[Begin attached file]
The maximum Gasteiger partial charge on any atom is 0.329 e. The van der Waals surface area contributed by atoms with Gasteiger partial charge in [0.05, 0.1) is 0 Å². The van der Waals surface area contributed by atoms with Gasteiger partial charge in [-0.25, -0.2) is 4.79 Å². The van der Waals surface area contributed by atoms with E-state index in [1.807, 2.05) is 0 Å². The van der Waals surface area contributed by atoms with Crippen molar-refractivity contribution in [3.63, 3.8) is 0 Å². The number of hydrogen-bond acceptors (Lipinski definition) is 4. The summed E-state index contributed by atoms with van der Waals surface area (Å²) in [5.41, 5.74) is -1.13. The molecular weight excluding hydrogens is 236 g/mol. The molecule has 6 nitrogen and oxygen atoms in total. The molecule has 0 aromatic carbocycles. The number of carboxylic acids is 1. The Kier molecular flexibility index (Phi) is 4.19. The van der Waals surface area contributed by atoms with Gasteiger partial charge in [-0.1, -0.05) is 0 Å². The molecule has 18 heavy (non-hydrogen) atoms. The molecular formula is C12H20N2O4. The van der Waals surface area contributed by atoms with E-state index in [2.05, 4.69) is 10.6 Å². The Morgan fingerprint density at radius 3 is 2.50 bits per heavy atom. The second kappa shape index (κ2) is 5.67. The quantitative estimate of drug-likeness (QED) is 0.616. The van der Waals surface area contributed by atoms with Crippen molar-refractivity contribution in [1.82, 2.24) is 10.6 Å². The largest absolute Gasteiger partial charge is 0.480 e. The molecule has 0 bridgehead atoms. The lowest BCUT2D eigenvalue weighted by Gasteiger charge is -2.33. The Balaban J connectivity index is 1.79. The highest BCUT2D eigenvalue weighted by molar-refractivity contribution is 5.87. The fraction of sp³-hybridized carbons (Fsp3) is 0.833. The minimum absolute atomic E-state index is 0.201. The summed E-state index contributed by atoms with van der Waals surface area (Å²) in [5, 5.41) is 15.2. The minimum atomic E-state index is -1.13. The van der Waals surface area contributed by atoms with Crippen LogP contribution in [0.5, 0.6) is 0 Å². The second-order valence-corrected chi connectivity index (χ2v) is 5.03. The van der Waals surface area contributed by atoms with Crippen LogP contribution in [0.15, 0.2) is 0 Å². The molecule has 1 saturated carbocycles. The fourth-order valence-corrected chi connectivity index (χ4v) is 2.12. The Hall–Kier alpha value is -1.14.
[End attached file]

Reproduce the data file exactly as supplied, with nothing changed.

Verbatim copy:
The maximum Gasteiger partial charge on any atom is 0.329 e. The van der Waals surface area contributed by atoms with Gasteiger partial charge in [0.05, 0.1) is 0 Å². The van der Waals surface area contributed by atoms with Gasteiger partial charge in [-0.25, -0.2) is 4.79 Å². The van der Waals surface area contributed by atoms with E-state index in [1.807, 2.05) is 0 Å². The van der Waals surface area contributed by atoms with Crippen molar-refractivity contribution in [3.63, 3.8) is 0 Å². The number of hydrogen-bond acceptors (Lipinski definition) is 4. The summed E-state index contributed by atoms with van der Waals surface area (Å²) in [5.41, 5.74) is -1.13. The molecular weight excluding hydrogens is 236 g/mol. The molecule has 6 nitrogen and oxygen atoms in total. The molecule has 0 aromatic carbocycles. The number of carboxylic acids is 1. The Kier molecular flexibility index (Phi) is 4.19. The van der Waals surface area contributed by atoms with Gasteiger partial charge in [-0.1, -0.05) is 0 Å². The molecule has 18 heavy (non-hydrogen) atoms. The molecular formula is C12H20N2O4. The van der Waals surface area contributed by atoms with E-state index in [2.05, 4.69) is 10.6 Å². The Morgan fingerprint density at radius 3 is 2.50 bits per heavy atom. The second kappa shape index (κ2) is 5.67. The quantitative estimate of drug-likeness (QED) is 0.616. The van der Waals surface area contributed by atoms with Crippen molar-refractivity contribution in [1.82, 2.24) is 10.6 Å². The largest absolute Gasteiger partial charge is 0.480 e. The molecule has 0 bridgehead atoms. The lowest BCUT2D eigenvalue weighted by Gasteiger charge is -2.33. The Balaban J connectivity index is 1.79. The highest BCUT2D eigenvalue weighted by molar-refractivity contribution is 5.87. The fraction of sp³-hybridized carbons (Fsp3) is 0.833. The minimum absolute atomic E-state index is 0.201. The summed E-state index contributed by atoms with van der Waals surface area (Å²) in [5, 5.41) is 15.2. The minimum atomic E-state index is -1.13. The van der Waals surface area contributed by atoms with Crippen LogP contribution in [0.5, 0.6) is 0 Å². The second-order valence-corrected chi connectivity index (χ2v) is 5.03. The van der Waals surface area contributed by atoms with Crippen LogP contribution in [0.15, 0.2) is 0 Å². The molecule has 1 saturated carbocycles. The fourth-order valence-corrected chi connectivity index (χ4v) is 2.12. The Hall–Kier alpha value is -1.14.